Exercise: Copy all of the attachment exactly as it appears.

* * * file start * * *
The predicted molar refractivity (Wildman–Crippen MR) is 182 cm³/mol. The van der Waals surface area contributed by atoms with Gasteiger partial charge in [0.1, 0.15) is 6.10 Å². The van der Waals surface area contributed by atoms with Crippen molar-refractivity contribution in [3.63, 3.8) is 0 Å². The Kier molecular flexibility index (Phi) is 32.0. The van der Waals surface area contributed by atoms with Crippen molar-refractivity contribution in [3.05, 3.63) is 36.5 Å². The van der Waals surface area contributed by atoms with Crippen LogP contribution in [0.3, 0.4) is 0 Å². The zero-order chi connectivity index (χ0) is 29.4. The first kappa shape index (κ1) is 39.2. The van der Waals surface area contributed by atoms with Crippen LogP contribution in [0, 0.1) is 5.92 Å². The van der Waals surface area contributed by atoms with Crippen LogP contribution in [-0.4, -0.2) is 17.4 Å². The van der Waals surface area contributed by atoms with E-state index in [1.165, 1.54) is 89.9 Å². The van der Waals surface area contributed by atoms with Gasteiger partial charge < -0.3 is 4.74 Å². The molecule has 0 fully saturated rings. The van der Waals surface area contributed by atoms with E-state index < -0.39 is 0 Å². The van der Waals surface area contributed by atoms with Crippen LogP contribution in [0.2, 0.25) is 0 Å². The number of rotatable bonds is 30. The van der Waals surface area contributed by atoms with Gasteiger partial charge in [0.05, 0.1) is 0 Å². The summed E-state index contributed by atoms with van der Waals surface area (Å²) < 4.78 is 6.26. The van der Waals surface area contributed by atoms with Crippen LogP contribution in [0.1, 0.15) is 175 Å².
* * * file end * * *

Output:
The predicted molar refractivity (Wildman–Crippen MR) is 182 cm³/mol. The van der Waals surface area contributed by atoms with Gasteiger partial charge in [0.1, 0.15) is 6.10 Å². The van der Waals surface area contributed by atoms with Crippen molar-refractivity contribution in [3.63, 3.8) is 0 Å². The Kier molecular flexibility index (Phi) is 32.0. The van der Waals surface area contributed by atoms with Crippen molar-refractivity contribution in [3.05, 3.63) is 36.5 Å². The van der Waals surface area contributed by atoms with Crippen LogP contribution in [0.3, 0.4) is 0 Å². The zero-order chi connectivity index (χ0) is 29.4. The first kappa shape index (κ1) is 39.2. The van der Waals surface area contributed by atoms with Crippen LogP contribution in [0, 0.1) is 5.92 Å². The van der Waals surface area contributed by atoms with Crippen LogP contribution in [-0.4, -0.2) is 17.4 Å². The van der Waals surface area contributed by atoms with E-state index in [1.165, 1.54) is 89.9 Å². The van der Waals surface area contributed by atoms with Gasteiger partial charge < -0.3 is 4.74 Å². The molecule has 0 fully saturated rings. The van der Waals surface area contributed by atoms with E-state index < -0.39 is 0 Å². The van der Waals surface area contributed by atoms with Crippen LogP contribution in [0.2, 0.25) is 0 Å². The number of rotatable bonds is 30. The van der Waals surface area contributed by atoms with Gasteiger partial charge in [0.05, 0.1) is 0 Å². The summed E-state index contributed by atoms with van der Waals surface area (Å²) < 4.78 is 6.26. The van der Waals surface area contributed by atoms with Crippen LogP contribution in [0.1, 0.15) is 175 Å².